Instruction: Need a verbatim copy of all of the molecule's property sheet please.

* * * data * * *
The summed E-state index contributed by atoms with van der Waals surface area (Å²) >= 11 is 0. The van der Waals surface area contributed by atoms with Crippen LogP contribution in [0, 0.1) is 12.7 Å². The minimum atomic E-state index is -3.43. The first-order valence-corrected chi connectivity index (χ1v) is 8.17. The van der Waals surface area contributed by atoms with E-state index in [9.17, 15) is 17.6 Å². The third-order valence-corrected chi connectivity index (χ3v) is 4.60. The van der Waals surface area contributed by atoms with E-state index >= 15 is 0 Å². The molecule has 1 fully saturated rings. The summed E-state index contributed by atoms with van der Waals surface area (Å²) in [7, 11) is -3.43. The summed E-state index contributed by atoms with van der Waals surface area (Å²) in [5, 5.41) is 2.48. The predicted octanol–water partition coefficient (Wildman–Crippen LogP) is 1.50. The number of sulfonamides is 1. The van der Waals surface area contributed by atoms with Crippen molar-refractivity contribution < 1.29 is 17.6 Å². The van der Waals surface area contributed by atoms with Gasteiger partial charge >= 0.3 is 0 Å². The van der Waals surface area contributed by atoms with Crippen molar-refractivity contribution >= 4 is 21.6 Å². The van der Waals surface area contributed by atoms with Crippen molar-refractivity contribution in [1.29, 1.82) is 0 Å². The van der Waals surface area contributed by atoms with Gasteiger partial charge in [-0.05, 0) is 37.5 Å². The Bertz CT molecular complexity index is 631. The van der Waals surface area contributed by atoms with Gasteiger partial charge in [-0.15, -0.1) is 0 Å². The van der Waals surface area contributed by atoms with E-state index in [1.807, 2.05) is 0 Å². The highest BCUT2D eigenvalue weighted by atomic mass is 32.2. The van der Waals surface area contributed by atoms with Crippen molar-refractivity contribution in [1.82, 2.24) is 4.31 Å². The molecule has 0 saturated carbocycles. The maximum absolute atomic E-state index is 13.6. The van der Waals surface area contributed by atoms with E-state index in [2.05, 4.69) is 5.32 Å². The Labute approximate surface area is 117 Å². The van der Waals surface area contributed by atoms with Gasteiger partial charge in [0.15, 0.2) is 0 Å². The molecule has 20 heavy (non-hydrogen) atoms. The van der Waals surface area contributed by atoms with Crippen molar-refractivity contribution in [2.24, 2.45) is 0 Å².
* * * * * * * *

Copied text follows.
The summed E-state index contributed by atoms with van der Waals surface area (Å²) >= 11 is 0. The van der Waals surface area contributed by atoms with Crippen LogP contribution in [0, 0.1) is 12.7 Å². The minimum atomic E-state index is -3.43. The first-order valence-corrected chi connectivity index (χ1v) is 8.17. The van der Waals surface area contributed by atoms with E-state index in [9.17, 15) is 17.6 Å². The third-order valence-corrected chi connectivity index (χ3v) is 4.60. The van der Waals surface area contributed by atoms with E-state index >= 15 is 0 Å². The molecule has 1 fully saturated rings. The summed E-state index contributed by atoms with van der Waals surface area (Å²) in [7, 11) is -3.43. The summed E-state index contributed by atoms with van der Waals surface area (Å²) in [5, 5.41) is 2.48. The predicted octanol–water partition coefficient (Wildman–Crippen LogP) is 1.50. The number of sulfonamides is 1. The van der Waals surface area contributed by atoms with Crippen molar-refractivity contribution < 1.29 is 17.6 Å². The van der Waals surface area contributed by atoms with Gasteiger partial charge >= 0.3 is 0 Å². The van der Waals surface area contributed by atoms with Crippen molar-refractivity contribution >= 4 is 21.6 Å². The van der Waals surface area contributed by atoms with Crippen molar-refractivity contribution in [1.29, 1.82) is 0 Å². The van der Waals surface area contributed by atoms with Gasteiger partial charge in [-0.05, 0) is 37.5 Å². The Bertz CT molecular complexity index is 631. The van der Waals surface area contributed by atoms with Gasteiger partial charge in [-0.15, -0.1) is 0 Å². The van der Waals surface area contributed by atoms with E-state index in [1.807, 2.05) is 0 Å². The highest BCUT2D eigenvalue weighted by atomic mass is 32.2. The van der Waals surface area contributed by atoms with Crippen molar-refractivity contribution in [1.82, 2.24) is 4.31 Å². The molecule has 0 saturated carbocycles. The maximum absolute atomic E-state index is 13.6. The van der Waals surface area contributed by atoms with E-state index in [2.05, 4.69) is 5.32 Å². The Labute approximate surface area is 117 Å². The van der Waals surface area contributed by atoms with Gasteiger partial charge in [0.15, 0.2) is 0 Å². The molecule has 20 heavy (non-hydrogen) atoms. The van der Waals surface area contributed by atoms with Crippen molar-refractivity contribution in [2.24, 2.45) is 0 Å².